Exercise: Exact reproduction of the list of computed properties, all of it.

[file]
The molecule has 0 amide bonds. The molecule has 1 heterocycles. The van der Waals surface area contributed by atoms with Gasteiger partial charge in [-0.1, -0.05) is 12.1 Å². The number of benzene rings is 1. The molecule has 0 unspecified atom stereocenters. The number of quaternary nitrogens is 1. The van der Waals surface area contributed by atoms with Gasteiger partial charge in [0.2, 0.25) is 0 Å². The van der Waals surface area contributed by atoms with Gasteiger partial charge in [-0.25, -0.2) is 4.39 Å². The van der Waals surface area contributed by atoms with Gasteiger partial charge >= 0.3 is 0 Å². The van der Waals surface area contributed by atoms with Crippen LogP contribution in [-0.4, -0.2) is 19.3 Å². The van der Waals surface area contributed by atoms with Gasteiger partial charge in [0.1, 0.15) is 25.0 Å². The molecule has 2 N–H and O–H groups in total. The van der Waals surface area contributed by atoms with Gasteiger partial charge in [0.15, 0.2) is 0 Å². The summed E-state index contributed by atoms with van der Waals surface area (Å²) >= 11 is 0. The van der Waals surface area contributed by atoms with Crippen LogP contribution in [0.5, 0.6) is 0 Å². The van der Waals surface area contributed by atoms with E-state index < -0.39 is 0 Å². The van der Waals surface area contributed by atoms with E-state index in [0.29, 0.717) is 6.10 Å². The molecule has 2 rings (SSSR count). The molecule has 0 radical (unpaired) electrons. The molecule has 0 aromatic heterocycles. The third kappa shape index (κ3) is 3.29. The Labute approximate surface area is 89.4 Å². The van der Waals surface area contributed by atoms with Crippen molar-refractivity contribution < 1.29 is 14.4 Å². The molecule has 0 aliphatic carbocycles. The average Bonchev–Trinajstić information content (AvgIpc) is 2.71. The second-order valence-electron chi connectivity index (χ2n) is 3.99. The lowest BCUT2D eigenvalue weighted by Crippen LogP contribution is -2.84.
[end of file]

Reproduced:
The molecule has 0 amide bonds. The molecule has 1 heterocycles. The van der Waals surface area contributed by atoms with Gasteiger partial charge in [-0.1, -0.05) is 12.1 Å². The number of benzene rings is 1. The molecule has 0 unspecified atom stereocenters. The number of quaternary nitrogens is 1. The van der Waals surface area contributed by atoms with Gasteiger partial charge in [0.2, 0.25) is 0 Å². The van der Waals surface area contributed by atoms with Gasteiger partial charge in [-0.25, -0.2) is 4.39 Å². The van der Waals surface area contributed by atoms with Gasteiger partial charge >= 0.3 is 0 Å². The van der Waals surface area contributed by atoms with Crippen LogP contribution in [-0.4, -0.2) is 19.3 Å². The van der Waals surface area contributed by atoms with Gasteiger partial charge in [0.1, 0.15) is 25.0 Å². The molecule has 2 N–H and O–H groups in total. The van der Waals surface area contributed by atoms with Gasteiger partial charge in [0.15, 0.2) is 0 Å². The summed E-state index contributed by atoms with van der Waals surface area (Å²) >= 11 is 0. The van der Waals surface area contributed by atoms with Crippen LogP contribution in [0.5, 0.6) is 0 Å². The van der Waals surface area contributed by atoms with E-state index < -0.39 is 0 Å². The van der Waals surface area contributed by atoms with E-state index in [0.29, 0.717) is 6.10 Å². The molecule has 2 rings (SSSR count). The molecule has 0 radical (unpaired) electrons. The molecule has 0 aromatic heterocycles. The third kappa shape index (κ3) is 3.29. The Labute approximate surface area is 89.4 Å². The van der Waals surface area contributed by atoms with Crippen molar-refractivity contribution < 1.29 is 14.4 Å². The molecule has 0 aliphatic carbocycles. The average Bonchev–Trinajstić information content (AvgIpc) is 2.71. The second-order valence-electron chi connectivity index (χ2n) is 3.99. The lowest BCUT2D eigenvalue weighted by Crippen LogP contribution is -2.84.